Did you know it’s halibut season? At our local Costco, they have fresh Alaskan halibut that is unbelievably fresh and tasty. Most of what they have is in large portions – I should have invited some guests to come over as we have leftovers to serve probably another 4 people. The fish I bought was $20. What a bargain.
Now, if I can just get you to make this recipe. I think it’s going to have to go into my favorites list, it’s that good. Will you trust me about this? And, the recipe came from Cooking Light, too! Imagine that. Healthy and tasty too. According to the write-up from September of ’07, this recipe was created by Lia Huber and first printed in the magazine in March of ’04. The recipe received the test kitchen’s highest rating, and continues to be a staff favorite. I can see why. This may be my new, forever go-to recipe for halibut.
This is VERY easy to make. Truly it is. Trust me on this too. The aioli is just mayonnaise, minced fresh cilantro, a bit of fresh minced chile (serrano) and a minced garlic clove. The breading is merely flour and cornflake crumbs (with salt and pepper added in). You dunk the halibut into a mixture of milk and egg white, then into the breading mixture. You pan fry the halibut about 4 minutes per side, put on a dollop of the sauce and it’s done. How easy is that?
My DH made mmm noises all through dinner. A good sign. I served the fish on a bed of mashed potatoes (a real treat) and alongside I served some fresh asparagus, made according to Marie’s recipe from over at A Year from Oak Cottage. It’s called crumbled asparagus, and it’s become one of my favorite ways to make asparagus. So now, will you please go out and buy some halibut and make this?
A few changes have been made from the Cooking Light recipe: (1) I used less serrano because it was way too hot; (2) a full cup of milk is more than needed for dipping; (3) less cornflake crumbs were needed; (4) I also made this with regular mayo since I didn’t have any fat-free, and I made more sauce than the recipe called for. So those changes have been incorporated into the below recipe. The nutrition count below assumes you eat all the dipping and dunking mixture, which you probably won’t.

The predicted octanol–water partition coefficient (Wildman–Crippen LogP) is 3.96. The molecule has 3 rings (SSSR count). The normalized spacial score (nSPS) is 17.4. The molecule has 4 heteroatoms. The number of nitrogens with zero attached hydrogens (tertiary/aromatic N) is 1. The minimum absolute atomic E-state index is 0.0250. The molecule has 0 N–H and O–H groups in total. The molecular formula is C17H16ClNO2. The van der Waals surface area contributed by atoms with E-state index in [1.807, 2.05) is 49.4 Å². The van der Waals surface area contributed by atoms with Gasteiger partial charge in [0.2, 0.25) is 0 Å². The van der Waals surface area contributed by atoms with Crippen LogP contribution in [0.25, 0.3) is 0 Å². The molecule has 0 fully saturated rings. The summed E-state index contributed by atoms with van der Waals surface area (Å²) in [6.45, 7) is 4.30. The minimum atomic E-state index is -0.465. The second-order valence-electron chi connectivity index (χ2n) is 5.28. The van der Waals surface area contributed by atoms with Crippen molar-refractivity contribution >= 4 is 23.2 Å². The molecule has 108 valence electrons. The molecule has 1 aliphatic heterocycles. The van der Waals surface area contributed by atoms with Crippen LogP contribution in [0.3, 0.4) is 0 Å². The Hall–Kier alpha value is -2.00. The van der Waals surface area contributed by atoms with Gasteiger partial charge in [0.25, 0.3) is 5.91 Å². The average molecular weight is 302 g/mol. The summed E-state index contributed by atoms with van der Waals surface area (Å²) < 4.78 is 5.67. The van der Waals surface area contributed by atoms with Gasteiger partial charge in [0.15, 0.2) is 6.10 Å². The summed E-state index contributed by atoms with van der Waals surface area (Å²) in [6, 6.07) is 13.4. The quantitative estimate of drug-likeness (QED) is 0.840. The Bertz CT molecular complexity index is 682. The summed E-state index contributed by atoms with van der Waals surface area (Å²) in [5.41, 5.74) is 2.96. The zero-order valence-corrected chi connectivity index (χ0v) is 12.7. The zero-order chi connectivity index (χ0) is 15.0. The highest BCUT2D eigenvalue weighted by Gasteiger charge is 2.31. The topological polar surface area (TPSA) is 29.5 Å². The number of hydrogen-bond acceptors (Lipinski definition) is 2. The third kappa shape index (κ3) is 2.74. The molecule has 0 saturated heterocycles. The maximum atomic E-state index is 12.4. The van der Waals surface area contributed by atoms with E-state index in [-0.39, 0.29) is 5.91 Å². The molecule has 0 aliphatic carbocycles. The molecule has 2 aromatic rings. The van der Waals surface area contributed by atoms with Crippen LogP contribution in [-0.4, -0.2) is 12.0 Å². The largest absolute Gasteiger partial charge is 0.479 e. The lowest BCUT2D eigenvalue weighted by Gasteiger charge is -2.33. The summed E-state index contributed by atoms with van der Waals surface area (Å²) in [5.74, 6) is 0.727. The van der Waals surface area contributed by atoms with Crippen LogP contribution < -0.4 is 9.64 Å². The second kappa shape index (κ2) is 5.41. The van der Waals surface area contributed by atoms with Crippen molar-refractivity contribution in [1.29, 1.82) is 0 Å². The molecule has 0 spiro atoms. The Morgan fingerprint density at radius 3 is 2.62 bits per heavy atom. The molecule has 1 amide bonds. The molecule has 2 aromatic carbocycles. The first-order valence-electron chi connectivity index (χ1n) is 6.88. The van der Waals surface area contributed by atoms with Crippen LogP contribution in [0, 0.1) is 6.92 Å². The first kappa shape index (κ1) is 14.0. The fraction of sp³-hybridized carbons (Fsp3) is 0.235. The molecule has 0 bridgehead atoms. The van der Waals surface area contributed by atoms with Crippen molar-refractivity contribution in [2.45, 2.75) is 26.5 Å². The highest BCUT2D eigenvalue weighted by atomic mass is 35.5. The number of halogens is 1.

Cornflake-Crusted Halibut with
Recipe: adapted from Cooking Light, September ’07
Serving Ideas: The recipe indicated serving this with green beans (definitely need a green vegetable with this, for color) and rice tossed with cilantro and red bell pepper. I served the fish fillets on top of a small mound of mashed potatoes, plus roasted asparagus.
4 tablespoons minced fresh cilantro
4 tablespoons fat-free mayonnaise — or any kind of mayo
1/3 whole serrano pepper — seeded and very finely minced
1 whole garlic clove — minced
1/2 cup nonfat milk
1 large egg white — lightly beaten
1 1/2 cups corn flakes — finely crushed
1/4 cup all-purpose flour
1/2 teaspoon salt
1/4 teaspoon black pepper
2 tablespoons olive oil
24 ounces halibut fillets — (6-ounces each)
Lemon wedges for garnish
1. To prepare aioli, combine first 4 ingredients, stirring well. Set aside (or refrigerate if made ahead).
2. To prepare fish, combine milk and egg white in a shallow dish, stirring well with a whisk. Combine cornflakes, flour, salt, and black pepper in a shallow dish.
3. Heat oil in a large nonstick skillet over medium-high heat. Dip fish in milk mixture; dredge in cornflake mixture. Add fish to pan; cook 4 minutes on each side or until fish flakes easily when tested with a fork. Serve with mayonnaise mixture and lemon wedges.
Per Serving (not accurate since it includes all the dipping and breading): 342 Calories; 11g Fat (29.3% calories from fat); 39g Protein; 20g Carbohydrate; 1g Dietary Fiber; 55mg Cholesterol; 690mg Sodium.
If you really like halibut, and have time to make it, I have one other recipe here on my blog for Halibut Osso Buco.
A year ago: Shrimp, Bacon & Vegetable Chowder